- $1B in proceeds will be raised to fully back USDT
- Holders will get reduced trading and lending fees
- 27% of Bitfinex gross revenue is used to buy back tokens each month
- Unfrozen funds will be used as a buy-back program for the token
The Bitfinex CFO doesn’t seem worried about the recovery of the funds, and also noted that the token model could fund USDT to be 100% fiat backed in 4 years.
LEO (Bitfinex IEO):
$1bill proceeds go to fully back USDT.
1) reduced trading fees and borrow/lend fees
2) $850mill crypto capital funds, if unfrozen, 95% to buy and burn LEO
3) 2016 120k BTC hack, if recovered, 80% to buy and burn LEO
— Su Zhu (@zhusu) May 4, 2019
Interestingly, this isn’t the first time Bitfinex has tried to make up a shortfall with a token issuance. Following the 2016 hack, when 120,000 BTC were drained from the exchange’s wallets, Bitfinex attempted to make up for the loss with tradeable RRT tokens, representing a share of any recovered funds. These tokens were fully redeemed by August, 2017.
Traders Weigh The Odds
The price of USDT has steadily recovered to its $1 peg, after hitting a low of $0.98. This shows far more market confidence in Tether than there was in previous dips, some of which saw Tether trading for as little as $0.85.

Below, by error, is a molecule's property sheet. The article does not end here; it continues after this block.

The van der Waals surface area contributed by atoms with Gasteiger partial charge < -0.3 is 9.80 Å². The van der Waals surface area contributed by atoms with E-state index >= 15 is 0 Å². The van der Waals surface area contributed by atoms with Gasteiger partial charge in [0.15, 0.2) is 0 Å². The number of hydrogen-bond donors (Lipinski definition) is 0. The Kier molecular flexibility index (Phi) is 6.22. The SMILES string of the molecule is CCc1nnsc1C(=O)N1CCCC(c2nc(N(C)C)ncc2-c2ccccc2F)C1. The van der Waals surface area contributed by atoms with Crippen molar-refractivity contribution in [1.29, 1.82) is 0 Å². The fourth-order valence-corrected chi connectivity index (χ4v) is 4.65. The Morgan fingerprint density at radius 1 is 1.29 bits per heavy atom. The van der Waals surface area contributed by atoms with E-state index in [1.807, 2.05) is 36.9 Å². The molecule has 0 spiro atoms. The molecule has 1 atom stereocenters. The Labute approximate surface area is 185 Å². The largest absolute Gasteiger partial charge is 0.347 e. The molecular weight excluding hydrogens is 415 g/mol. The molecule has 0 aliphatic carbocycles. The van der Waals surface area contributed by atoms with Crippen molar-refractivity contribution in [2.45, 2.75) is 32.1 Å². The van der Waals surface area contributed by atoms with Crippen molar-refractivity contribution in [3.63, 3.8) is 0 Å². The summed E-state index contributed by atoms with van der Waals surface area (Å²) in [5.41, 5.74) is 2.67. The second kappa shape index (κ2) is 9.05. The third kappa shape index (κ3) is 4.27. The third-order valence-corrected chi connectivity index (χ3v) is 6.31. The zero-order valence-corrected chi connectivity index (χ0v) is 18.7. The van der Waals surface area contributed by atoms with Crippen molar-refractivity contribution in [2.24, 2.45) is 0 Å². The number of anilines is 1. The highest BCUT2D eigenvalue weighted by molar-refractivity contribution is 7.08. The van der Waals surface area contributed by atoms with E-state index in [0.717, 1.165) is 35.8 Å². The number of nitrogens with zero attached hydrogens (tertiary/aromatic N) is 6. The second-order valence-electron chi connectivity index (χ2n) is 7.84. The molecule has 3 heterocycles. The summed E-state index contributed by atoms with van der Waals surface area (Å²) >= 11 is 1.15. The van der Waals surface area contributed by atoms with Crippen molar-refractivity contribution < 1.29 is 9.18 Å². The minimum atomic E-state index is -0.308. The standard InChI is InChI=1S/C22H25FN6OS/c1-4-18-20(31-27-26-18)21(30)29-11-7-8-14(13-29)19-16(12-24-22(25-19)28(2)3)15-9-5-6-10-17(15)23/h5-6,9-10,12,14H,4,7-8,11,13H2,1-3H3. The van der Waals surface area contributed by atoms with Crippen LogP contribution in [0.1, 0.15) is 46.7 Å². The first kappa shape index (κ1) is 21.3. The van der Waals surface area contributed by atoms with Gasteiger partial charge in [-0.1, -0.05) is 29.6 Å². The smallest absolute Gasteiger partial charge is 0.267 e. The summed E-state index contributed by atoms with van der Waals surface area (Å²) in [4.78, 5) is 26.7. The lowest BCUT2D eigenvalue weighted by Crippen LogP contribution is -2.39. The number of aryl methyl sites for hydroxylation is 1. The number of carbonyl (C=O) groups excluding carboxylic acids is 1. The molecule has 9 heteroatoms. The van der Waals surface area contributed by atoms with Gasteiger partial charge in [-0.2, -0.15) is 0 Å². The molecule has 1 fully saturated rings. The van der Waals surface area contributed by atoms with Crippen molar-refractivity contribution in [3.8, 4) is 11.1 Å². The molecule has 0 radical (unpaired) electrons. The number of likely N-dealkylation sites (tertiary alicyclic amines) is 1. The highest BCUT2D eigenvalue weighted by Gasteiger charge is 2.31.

- Arbitrageurs profiting from peg maintenance
- Tether is expensive to short (typically 15-20% interest rates per annum)
- USDT was fully backed on at least two dates: once in June 2018, and again in November 2018.
- USDT is the most liquid stablecoin on the market, which makes it useful for traders – you cannot replace that level of utility
- 75% fiat-backed isn’t great, but far better than Tether’s critics have suspected
These explanations show that USDT has competitive strength in the market, as well as the faith of the traders. By maintaining Tether’s $1 peg, the market is rightfully pricing in the token’s prominence, as well as its risks.
Bitfinex’s situation is a little murkier. Market faith in the exchange can be gauged by the price and liquidity of Bitcoin trading: a high premium on Bitfinex suggests that most people don’t trust the exchange.